The rental price of 99 cents buys you 24 hours of unlimited views of the chosen article. A silver monthly plan costs $9.99 per month for renting and reading up to 20 articles per month for 7 days. The gold monthly plan is $19.99 per month, giving subscribers reading access to an unlimited number of articles for an unlimited amount of time. Payment is via PayPal. DeepDyve is currently offering a 14-day free trial with unlimited access to journal articles.
Rental means just that: DeepDyve is not selling articles for you to own. You can read the article on the screen. You can't download it, you can't use a screen capture, and you can't print it. You can take notes from the article you're viewing-but only with those old-fashioned devices, pencil (or pen) and paper. The viewer is Flash-based and is a proprietary system developed by DeepDyve. Park compares it with the YouTube viewer, which also prohibits you from downloading material.
For individual researchers, the DeepDyve search engine provides advantages in recall and precision for search results. The rental program gives knowledge workers a cost-effective alternative to acquiring full-text journal articles. For libraries, DeepDyve's rental plans could be an effective alternative to purchasing expensive, annual journal subscriptions. Some publishers are probably worried about this, fearing that they won't be able to make up lost revenue from a cancelled subscription by selling several individual articles. Given the state of library budgets today, it's very likely that the library would be forced to cancel the title anyway, regardless of whether DeepDyve provides a rental option or not.
Reaching Out to Publishers
What about publishers? DeepDyve had 25 signed up upon launch. Some prominent ones-Elsevier, for example-are missing. Park thinks that DeepDyve's rental program is a lead generator for publishers. Not only do publishers gain from a revenue-sharing deal on the rental prices, they can put a rental link on their own site and reach a new market of knowledge workers through DeepDyve. From my test searches, it appears to me that the learned societies have been more inclined to adopt this plan than the for-profit publishers. On record as supporting DeepDyve's rental program is Martin Frank, executive director of the American Physiological Society, who said that it "enables us to serve these new users without compromising the products we offer to our traditional subscription customers."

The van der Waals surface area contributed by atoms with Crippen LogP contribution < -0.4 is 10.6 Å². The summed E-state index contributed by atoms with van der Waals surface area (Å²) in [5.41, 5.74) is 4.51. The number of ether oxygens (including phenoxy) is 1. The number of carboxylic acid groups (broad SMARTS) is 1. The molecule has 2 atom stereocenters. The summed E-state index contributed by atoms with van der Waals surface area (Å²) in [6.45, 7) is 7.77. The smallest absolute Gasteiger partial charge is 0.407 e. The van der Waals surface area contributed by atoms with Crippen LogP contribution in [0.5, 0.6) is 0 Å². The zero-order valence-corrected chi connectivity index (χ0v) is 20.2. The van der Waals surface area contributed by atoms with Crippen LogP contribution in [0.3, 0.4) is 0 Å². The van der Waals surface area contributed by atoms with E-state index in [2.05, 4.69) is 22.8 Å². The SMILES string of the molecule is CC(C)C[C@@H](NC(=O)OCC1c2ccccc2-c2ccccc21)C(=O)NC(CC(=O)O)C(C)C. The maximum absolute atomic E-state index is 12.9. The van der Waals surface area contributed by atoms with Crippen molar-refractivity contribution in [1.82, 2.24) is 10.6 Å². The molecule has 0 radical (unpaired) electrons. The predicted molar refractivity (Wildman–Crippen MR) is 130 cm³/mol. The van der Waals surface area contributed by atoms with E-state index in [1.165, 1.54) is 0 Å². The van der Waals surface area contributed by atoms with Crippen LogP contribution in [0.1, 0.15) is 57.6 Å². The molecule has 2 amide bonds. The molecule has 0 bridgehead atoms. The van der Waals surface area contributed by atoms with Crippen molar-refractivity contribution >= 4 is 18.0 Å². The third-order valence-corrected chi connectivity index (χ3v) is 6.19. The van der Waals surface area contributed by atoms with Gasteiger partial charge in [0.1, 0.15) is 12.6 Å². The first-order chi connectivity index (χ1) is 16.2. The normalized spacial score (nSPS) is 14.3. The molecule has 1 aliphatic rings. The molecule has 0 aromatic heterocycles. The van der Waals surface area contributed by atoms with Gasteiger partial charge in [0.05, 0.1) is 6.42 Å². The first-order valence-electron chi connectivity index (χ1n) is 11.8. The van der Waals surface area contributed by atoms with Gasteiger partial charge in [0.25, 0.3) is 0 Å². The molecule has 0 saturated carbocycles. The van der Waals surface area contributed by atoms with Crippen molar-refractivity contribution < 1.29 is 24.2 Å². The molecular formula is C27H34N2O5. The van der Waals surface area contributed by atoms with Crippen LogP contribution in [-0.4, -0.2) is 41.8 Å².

Park believes that the traditional content delivery model is not sustainable. With DeepDyve's emphasis on a wide selection of scientific and technical journals, the affordability of the rental plan, and the ease of use, the plan's appeal goes well beyond the established corporate and academic markets. He sees "a large, untapped market" in noninstitutional knowledge workers. The new motto for DeepDyve, "Research, Rent, Read," sums up the essence of how Park envisions the new, more progressive content delivery model.
Although the company originally compared the rental program to NetFlix and iTunes, I'm more inclined to think of it as one of those "rent to own" strategies employed by prospective home buyers. It certainly makes premium content affordable and gives researchers the opportunity to look at an article to determine its applicability before paying full price for the full text. DeepDyve has taken an important step in making professional literature easy to find, ready to read, and appropriately priced.